NASA's highly anticipated mission to the Jupiter ocean moon Europa needs a rocket — and soon, the project's planners say.
The Europa Clipper probe is scheduled to launch in 2024 to study the Jovian satellite, which harbors a huge sea of liquid water beneath its icy shell. Clipper will assess the habitability of that buried ocean and perform a number of other tasks, including scouting out promising sites for a future life-hunting lander mission.
Congress has long mandated that Clipper launch atop the Space Launch System (SLS), the giant rocket that NASA is developing to send astronauts toward the moon and other distant destinations. But SLS has been plagued by delays and cost overruns, and the megarocket isn't slated to debut until late 2021.
That initial mission will launch NASA's Orion capsule on an uncrewed flight around the moon for the space agency's Artemis program of lunar exploration. SLS and Orion are key elements of Artemis, which seeks to land two astronauts near the moon's south pole in 2024 and establish a sustainable human presence on and around Earth's nearest neighbor by the end of the decade.
Given the commitment to Artemis and the relatively slow pace of SLS development, the rocket's availability for an on-time Europa Clipper launch is in serious doubt, NASA's Office of Inspector General concluded last year.
This concern has apparently bubbled up into the U.S. House of Representatives. The House's proposed 2021 NASA budget, which was released in July, directs the agency to launch Clipper by 2025 and the Europa lander by 2027. The proposal dictates that SLS be used for both missions "if available." That wording leaves the door open for a commercial alternative — perhaps SpaceX's Falcon Heavy, the operational rocket that comes closest to SLS' power (though SLS' power remains purely hypothetical until it flies).
The Europa Clipper team has been planning for both launch contingencies. But the mission cannot stay in this limbo for much longer, team members said.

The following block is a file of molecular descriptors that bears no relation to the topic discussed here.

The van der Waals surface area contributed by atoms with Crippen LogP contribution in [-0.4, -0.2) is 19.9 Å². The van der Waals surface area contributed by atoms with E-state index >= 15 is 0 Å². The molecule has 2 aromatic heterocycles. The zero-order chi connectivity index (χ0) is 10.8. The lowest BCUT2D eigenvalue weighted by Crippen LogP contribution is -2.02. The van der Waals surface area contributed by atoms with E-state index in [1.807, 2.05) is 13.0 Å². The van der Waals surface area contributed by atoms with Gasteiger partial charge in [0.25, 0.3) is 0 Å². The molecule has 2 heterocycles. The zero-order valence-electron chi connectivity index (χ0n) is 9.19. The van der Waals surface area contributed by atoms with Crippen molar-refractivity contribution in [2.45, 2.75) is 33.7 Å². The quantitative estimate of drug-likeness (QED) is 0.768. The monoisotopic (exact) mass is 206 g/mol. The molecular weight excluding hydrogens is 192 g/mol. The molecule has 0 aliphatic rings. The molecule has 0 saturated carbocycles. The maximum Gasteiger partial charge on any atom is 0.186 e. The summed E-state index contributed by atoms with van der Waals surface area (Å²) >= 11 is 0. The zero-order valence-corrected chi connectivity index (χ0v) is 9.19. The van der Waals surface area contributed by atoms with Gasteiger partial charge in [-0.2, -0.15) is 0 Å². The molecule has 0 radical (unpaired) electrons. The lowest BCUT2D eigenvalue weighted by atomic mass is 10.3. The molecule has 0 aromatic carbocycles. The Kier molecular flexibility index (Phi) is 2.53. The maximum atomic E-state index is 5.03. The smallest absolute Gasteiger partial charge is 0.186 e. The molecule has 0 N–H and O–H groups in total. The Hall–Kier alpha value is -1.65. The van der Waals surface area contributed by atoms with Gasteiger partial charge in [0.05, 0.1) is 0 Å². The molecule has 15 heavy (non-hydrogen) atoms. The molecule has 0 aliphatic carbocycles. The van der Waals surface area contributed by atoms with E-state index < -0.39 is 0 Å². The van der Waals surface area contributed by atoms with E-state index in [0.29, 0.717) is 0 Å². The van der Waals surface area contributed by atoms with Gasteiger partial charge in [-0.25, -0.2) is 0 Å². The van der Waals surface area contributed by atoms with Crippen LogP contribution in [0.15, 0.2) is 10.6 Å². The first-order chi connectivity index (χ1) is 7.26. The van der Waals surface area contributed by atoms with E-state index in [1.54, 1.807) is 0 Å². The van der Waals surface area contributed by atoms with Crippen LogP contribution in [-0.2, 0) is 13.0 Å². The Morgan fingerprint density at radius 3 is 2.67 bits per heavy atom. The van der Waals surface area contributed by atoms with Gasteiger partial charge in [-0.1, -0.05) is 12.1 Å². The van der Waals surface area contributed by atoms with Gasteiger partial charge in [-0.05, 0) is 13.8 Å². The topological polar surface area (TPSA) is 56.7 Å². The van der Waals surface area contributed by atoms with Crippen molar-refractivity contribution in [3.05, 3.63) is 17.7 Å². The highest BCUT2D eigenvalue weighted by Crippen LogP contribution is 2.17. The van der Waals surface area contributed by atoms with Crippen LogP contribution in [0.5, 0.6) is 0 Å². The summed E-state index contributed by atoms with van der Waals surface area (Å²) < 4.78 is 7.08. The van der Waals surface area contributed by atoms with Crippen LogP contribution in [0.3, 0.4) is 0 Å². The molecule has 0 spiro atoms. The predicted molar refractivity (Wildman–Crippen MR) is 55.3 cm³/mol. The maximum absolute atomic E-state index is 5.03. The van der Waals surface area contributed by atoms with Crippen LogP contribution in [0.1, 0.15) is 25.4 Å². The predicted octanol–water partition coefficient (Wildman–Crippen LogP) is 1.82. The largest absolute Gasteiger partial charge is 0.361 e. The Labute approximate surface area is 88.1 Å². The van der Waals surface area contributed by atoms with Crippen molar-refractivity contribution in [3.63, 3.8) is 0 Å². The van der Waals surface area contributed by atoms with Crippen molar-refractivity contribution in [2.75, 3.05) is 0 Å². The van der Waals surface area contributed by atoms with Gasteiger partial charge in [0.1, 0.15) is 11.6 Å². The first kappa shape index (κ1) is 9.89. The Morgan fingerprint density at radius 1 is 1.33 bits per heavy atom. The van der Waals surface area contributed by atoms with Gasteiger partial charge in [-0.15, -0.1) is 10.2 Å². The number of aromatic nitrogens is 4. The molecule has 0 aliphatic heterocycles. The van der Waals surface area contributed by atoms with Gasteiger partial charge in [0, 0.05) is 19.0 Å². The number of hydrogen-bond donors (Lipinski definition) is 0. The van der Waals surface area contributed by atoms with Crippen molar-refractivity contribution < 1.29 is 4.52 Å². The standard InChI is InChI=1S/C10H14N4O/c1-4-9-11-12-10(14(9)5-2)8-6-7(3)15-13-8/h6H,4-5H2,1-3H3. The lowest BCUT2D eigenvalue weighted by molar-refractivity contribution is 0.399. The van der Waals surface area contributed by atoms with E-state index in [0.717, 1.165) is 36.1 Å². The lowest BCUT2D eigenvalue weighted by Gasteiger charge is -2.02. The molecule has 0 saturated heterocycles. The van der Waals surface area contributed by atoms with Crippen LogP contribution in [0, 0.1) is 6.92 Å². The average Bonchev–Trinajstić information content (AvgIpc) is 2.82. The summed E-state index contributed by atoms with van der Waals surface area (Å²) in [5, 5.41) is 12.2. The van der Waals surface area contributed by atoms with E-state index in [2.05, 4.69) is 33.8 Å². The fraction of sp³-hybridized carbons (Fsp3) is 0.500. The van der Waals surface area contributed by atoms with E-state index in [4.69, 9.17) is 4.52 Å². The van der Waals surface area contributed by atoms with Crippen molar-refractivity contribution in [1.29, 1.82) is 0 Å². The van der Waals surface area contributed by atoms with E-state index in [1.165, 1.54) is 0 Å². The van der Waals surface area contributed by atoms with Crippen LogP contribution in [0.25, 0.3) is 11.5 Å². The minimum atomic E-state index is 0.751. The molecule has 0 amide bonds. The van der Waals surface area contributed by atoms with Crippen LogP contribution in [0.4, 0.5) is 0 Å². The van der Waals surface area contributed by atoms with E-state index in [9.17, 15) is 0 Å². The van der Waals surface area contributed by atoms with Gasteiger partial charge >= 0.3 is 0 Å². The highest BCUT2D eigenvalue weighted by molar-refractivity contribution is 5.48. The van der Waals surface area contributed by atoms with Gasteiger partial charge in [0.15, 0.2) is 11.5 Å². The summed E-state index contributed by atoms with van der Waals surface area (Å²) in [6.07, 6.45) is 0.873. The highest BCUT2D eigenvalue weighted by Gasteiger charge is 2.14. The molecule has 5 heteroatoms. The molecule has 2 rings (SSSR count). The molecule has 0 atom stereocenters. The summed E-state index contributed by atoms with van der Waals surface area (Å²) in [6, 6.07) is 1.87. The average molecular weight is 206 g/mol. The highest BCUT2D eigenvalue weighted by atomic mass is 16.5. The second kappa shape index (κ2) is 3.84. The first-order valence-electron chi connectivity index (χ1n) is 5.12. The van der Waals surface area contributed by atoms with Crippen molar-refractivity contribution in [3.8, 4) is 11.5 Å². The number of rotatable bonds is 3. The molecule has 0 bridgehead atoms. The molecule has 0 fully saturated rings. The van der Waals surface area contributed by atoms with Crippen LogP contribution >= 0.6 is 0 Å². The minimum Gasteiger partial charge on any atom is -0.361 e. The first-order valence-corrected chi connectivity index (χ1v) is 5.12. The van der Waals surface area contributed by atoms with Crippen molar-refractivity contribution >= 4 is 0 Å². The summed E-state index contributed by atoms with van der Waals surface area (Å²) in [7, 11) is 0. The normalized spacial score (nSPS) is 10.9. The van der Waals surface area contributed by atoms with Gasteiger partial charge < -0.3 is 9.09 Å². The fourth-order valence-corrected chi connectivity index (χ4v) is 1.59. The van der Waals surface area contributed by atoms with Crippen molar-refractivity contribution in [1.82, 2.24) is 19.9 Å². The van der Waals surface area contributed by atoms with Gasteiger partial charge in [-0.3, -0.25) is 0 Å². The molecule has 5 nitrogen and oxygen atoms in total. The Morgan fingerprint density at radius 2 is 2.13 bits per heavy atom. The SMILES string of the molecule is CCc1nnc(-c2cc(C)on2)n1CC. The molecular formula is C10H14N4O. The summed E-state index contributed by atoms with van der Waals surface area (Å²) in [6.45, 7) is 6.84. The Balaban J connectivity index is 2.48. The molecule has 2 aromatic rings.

"We really need a decision by the end of this calendar year in order to continue to mature the spacecraft development," Europa Clipper project manager Jan Chodas, of NASA's Jet Propulsion Laboratory in Southern California, said on Wednesday (Sept. 2) during the fall meeting of NASA's Outer Planets Assessment Group.
The mission team is already working toward a big milestone at the end of the year: Clipper's critical design review (CDR), the final vetting hurdle to clear before full-scale manufacturing begins, will be held in December.
The CDR "was originally planned to be earlier, but, because of the launch-vehicle uncertainty, we've delayed it until the end of the year," Chodas said.
The roughly $3 billion Europa Clipper mission has been dealing with other complications as well. Costs have ballooned on several science instruments, for example. And the coronavirus pandemic has had a significant impact, the extent of which is still being assessed, Chodas said.
The team is aiming to have Clipper launch-ready in early 2024. Liftoff will occur in summer or fall of that year, if all goes according to plan.
Clipper will eventually settle into orbit around Jupiter. The probe will study Europa in depth during a series of roughly 50 flybys, which will take place over nearly four Earth years. Clipper will use nine science instruments to characterize Europa's ocean, measure the thickness of the moon's ice shell and hunt for plumes of water vapor wafting from the surface, among other tasks. The probe will also look for good touchdown sites for the Europa lander, which is still a concept mission, not an official NASA project.
Mike Wall is the author of "Out There" (Grand Central Publishing, 2018; illustrated by Karl Tate), a book about the search for alien life. Follow him on Twitter @michaeldwall. Follow us on Twitter @Spacedotcom or Facebook.